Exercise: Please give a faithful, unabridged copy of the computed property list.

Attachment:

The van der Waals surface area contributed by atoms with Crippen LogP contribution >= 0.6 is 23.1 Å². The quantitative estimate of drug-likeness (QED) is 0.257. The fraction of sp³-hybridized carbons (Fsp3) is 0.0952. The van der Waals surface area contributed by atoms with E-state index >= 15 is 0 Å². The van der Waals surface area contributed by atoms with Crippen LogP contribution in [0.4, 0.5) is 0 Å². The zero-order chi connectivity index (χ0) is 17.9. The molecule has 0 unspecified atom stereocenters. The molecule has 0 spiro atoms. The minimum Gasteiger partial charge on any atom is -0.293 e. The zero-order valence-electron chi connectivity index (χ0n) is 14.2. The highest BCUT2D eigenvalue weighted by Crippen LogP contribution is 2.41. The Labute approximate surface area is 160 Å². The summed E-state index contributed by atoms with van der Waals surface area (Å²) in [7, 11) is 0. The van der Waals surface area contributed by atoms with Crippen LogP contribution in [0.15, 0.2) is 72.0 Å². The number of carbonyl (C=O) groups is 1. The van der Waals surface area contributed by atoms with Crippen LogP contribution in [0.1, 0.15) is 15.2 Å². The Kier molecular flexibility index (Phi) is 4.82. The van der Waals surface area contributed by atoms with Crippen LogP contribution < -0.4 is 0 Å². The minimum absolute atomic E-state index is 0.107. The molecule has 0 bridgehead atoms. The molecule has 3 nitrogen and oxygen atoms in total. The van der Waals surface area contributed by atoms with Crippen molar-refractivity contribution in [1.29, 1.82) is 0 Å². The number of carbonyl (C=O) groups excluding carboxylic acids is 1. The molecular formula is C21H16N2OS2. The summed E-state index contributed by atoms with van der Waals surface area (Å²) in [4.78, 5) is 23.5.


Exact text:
The van der Waals surface area contributed by atoms with Crippen LogP contribution >= 0.6 is 23.1 Å². The quantitative estimate of drug-likeness (QED) is 0.257. The fraction of sp³-hybridized carbons (Fsp3) is 0.0952. The van der Waals surface area contributed by atoms with E-state index >= 15 is 0 Å². The van der Waals surface area contributed by atoms with Crippen LogP contribution in [0.4, 0.5) is 0 Å². The zero-order chi connectivity index (χ0) is 17.9. The molecule has 0 unspecified atom stereocenters. The molecule has 0 spiro atoms. The minimum Gasteiger partial charge on any atom is -0.293 e. The zero-order valence-electron chi connectivity index (χ0n) is 14.2. The highest BCUT2D eigenvalue weighted by Crippen LogP contribution is 2.41. The Labute approximate surface area is 160 Å². The summed E-state index contributed by atoms with van der Waals surface area (Å²) in [7, 11) is 0. The van der Waals surface area contributed by atoms with Crippen LogP contribution in [0.15, 0.2) is 72.0 Å². The number of carbonyl (C=O) groups is 1. The van der Waals surface area contributed by atoms with Crippen LogP contribution in [0.1, 0.15) is 15.2 Å². The Kier molecular flexibility index (Phi) is 4.82. The van der Waals surface area contributed by atoms with Crippen LogP contribution < -0.4 is 0 Å². The minimum absolute atomic E-state index is 0.107. The molecule has 0 bridgehead atoms. The molecule has 3 nitrogen and oxygen atoms in total. The van der Waals surface area contributed by atoms with Crippen molar-refractivity contribution in [1.29, 1.82) is 0 Å². The number of carbonyl (C=O) groups excluding carboxylic acids is 1. The molecular formula is C21H16N2OS2. The summed E-state index contributed by atoms with van der Waals surface area (Å²) in [4.78, 5) is 23.5.